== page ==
• Blogs are a business’s own personal news channel. They allow for regular news posts to be allocated into one stream, therefore not overcrowding the website. Blogs are also useful to provide a more ‘human’ feel to a corporate site and also for SEO purposes.
  • Browser
    • A browser is how users view websites. Browsers retrieve, translate and present HMTL allowing users to view websites correctly. Browser examples include: Chrome, Internet Explorer, Firefox, Opera and Safari.
  • Bing
    • Bing is Microsoft’s search engine and after Google is one of the largest search engines in the world.
  • Bounce Rate
    • One of the more important aspects of website performance. Bounce rate highlights the percentage of visitors who arrive on a site and then leave without having ever viewed another page on the site. Bounce rate is page dependent but if a page has a high bounce rate it could be an indication that it does not have the information the user was looking for and needs to be addressed.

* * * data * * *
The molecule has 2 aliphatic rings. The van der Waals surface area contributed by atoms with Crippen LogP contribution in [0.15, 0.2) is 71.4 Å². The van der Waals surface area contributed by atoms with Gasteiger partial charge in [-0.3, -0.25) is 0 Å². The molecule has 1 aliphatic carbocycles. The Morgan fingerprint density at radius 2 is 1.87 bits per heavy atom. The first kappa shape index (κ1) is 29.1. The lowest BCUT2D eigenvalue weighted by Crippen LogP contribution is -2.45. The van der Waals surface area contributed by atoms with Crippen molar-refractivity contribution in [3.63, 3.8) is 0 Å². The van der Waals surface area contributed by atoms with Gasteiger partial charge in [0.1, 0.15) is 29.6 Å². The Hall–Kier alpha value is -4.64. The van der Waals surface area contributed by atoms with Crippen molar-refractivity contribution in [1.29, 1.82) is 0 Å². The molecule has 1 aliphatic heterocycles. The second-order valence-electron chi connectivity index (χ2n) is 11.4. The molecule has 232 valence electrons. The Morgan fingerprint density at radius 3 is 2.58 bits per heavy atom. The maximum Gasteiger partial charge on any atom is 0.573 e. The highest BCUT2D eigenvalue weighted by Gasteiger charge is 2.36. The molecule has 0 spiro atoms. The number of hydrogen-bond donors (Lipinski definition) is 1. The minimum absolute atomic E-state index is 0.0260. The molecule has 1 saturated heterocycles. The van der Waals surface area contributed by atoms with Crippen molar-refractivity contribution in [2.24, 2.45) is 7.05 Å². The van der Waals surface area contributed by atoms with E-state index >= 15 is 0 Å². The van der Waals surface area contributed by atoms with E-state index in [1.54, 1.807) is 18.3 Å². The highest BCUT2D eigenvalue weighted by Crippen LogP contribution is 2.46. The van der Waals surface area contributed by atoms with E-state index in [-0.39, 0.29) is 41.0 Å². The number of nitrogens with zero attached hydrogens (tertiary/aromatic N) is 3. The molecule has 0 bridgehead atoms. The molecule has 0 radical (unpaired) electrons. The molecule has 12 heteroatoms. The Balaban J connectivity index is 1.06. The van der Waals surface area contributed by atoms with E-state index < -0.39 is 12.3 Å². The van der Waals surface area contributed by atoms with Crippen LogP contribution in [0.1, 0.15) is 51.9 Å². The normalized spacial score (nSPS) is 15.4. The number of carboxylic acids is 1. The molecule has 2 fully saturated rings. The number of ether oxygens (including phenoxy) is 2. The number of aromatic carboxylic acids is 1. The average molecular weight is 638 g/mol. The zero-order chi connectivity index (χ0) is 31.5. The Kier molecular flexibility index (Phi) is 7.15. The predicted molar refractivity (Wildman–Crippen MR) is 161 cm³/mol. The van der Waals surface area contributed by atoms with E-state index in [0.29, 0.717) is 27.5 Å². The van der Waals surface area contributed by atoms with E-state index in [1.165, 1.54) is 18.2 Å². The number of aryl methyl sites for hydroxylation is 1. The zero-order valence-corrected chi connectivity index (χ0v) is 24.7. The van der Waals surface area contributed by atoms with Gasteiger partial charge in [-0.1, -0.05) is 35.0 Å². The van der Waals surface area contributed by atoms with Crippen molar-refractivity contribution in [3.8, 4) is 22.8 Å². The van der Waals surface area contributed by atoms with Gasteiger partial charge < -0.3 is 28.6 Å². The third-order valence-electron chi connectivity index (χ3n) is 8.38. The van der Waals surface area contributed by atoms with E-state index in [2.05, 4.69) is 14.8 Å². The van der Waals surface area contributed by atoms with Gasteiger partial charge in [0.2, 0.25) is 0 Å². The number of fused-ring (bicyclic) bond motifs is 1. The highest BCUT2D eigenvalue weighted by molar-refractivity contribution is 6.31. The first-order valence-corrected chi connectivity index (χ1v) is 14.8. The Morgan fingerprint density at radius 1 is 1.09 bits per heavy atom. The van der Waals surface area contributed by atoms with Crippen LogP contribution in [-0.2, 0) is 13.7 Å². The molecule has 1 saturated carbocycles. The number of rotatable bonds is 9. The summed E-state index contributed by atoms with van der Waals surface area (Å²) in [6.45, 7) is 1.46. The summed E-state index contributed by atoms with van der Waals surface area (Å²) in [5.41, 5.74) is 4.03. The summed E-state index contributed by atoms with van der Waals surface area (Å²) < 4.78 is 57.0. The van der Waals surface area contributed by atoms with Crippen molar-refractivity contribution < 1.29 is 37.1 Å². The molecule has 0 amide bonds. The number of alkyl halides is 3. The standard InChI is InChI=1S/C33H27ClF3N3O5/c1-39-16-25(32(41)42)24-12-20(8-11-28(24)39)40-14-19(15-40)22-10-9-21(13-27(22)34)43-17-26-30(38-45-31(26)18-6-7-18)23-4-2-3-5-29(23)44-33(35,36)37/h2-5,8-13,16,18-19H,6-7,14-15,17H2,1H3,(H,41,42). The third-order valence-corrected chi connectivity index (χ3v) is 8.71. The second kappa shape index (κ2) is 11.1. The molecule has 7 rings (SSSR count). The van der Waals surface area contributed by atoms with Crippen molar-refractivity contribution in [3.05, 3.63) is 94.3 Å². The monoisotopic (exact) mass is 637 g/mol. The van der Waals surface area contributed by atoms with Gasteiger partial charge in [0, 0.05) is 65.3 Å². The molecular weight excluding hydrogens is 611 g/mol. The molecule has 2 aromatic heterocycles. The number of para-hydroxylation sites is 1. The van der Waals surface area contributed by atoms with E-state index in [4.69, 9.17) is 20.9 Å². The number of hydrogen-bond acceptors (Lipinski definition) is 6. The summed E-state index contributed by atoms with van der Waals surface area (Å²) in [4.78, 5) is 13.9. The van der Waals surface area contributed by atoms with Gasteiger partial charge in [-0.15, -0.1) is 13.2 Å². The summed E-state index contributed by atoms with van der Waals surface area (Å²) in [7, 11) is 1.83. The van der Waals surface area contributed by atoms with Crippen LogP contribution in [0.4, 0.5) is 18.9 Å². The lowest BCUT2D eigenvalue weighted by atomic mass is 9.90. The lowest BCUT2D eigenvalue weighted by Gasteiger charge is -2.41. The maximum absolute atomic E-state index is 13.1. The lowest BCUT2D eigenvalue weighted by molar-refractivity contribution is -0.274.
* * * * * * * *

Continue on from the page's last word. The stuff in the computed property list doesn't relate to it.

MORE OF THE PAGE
C:

  • Content
    • Content is king! Or at least it is when it comes to improved search engine rankings. Content is the text, images and video that is included within a website and webpages and is a key factor in determining how well a site will rank for a search query. Content must now be seen to answer what users are searching for, and sites/pages that do, will be ranked higher.
  • Competitor Analysis
    • Competitor analysis is the analysis of current and potential competitors, usually researched in a strengths and weaknesses format.
  • Code
    • Code refers to the binary language used by computers to perform processes. Code comes in a range of types depending on the program it is being used within. The most common language for internet pages is HTML.
  • Conversions